Friday, June 26, 2009
Thursday, October 16, 2008
Currently we have one handfed Golden Mantled Rosella baby left. He (or she) is fully weaned and ready for his new home. He has been DNA tested and we will be getting the results back soon, so then we will know for sure if he is a he... or a she! We are selling "him" for $250
We also have one more Fiery Cinnamon Eastern Rosella left. He has also been DNA tested to determine his sex. We are expecting those results back by the end of October. He is a beautiful little parrot, with the cutest little whistle! We are selling "him" for $350.
These birds make beautiful and quiet pets. They are not screamers like many other parrot species can be. And while they don't learn to talk as well as some larger parrots like amazons and macaws, they are great mimics and can learn to imitate any number of noises, ring-tones and whistle entire songs. The Golden Mantled Rosella and the Eastern Rosella are actually the same species of bird. However the golden mantled rosellas we have are the normal "wild" color, and the Fiery Cinnamon Eastern Rosella is a specially bred for color through genetic mutation, that produces a vibrantly RED bird.
If you would be interested in making one of these gorgeous birds a part of your family, please contact me at firstname.lastname@example.org We do provide shipping within the USA. At the new owners expense.
Tuesday, July 15, 2008
Thursday, June 19, 2008
Cockatiels are big birds in a little bird's body! They have fun upbeat personalities. They can learn to mimic quiet well, the males are generally better at this than the females. Most cockatiels can learn to whistle a complete song after just a week or so of hearing it repeated. But both males and females can make equally sweet little pet birds.
Wednesday, March 12, 2008
Monday, December 31, 2007
I have started providing more fresh foods, and am giving daily baths to mimic breeding season's arrival. All of the birds are getting extra birdy bread and veggies twice a day and they are loving it! I will be sure to keep posting as the season gets into full swing! Cheers! Happy New Year! And may fat pink fuzzy babies bless us all!!!
Friday, November 9, 2007
In my last post I only mentioned 3 of the little blackmask babies because I had no intention of selling the fourth baby. He was such a little sweetheart, but he had a problem with one of his legs. His mommy had been extra enthusiastic in cleaning out her nestbox one day and apparently he sat on the slick wood floor with nothing to grip for almost 24 hours. Well as a result one of his little legs is splayed (it pokes out funny to one side.) I took him away from the nestbox for handfeeding as soon as I realized what had happened but we were unable to correct it by use of splints. So I called him Gimpy.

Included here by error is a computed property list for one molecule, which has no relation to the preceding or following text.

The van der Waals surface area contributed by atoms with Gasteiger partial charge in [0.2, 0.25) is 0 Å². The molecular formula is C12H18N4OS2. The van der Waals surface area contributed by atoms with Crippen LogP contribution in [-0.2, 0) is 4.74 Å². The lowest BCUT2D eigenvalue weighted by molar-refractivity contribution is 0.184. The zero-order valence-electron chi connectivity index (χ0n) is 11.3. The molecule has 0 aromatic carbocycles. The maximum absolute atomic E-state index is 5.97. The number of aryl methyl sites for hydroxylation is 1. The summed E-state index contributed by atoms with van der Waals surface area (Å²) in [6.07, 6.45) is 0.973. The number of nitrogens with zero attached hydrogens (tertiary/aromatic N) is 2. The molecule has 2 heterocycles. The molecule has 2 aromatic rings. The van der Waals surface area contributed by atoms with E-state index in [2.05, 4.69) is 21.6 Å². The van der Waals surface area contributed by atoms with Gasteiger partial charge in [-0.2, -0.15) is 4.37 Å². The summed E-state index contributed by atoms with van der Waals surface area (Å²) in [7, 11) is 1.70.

Gimpy didn't seem to be bothered by his slight handicap. He could climb around his cage and perch just fine, but I just didn't think I would ever be able to find just the right home for him. I really grew attached to him and his funny antics. I wanted to be sure that he would be loved and taken care of just like all of his perfect little brothers and sisters. Happily I did find a great home for him with the lady who took home the last of the peachface babies. I really felt good about letting her take him, and I know he will be well cared for.
This is Gimpy.
Monday, October 22, 2007
Great news! We have successfully raised another 2 clutches of baby birds. Our peachface lovebird "mystery babies" (See past blog post for story and earlier pictures) have completely feathered out and have been weened from their handfeeding. These are super sweet, cuddly little clowns! In the picture to the left we have (from the left) a Peachface Pied, Normal Peachface, DutchBlue Pied Peachface lovebirds.
We also have 3 blue blackmask lovebird babies that are just weaned and ready to go! I have found the blackmask lovebirds to be much quieter, and a little more shy at first than the peachface lovebirds. But when these little guys decide to open up, they make the sweetest pets you'll ever find.
Click on any of the pictures for a larger view.
*Peachface Pied, and Peachface normal Babies (picture above right)
*Peachface Pied showing tail colors (picture left)
If you are interested in any of these babies please feel free to contact me at email@example.com.
Sunday, September 9, 2007
Bird trainers use food as a reward, which is one of the things birds care about most. Because of this you should probably schedule training sessions before feeding your feathered friend. That way he will be extra motivated to receive the treat or reward that you give him. I will include a list of training rewards in the next blog post.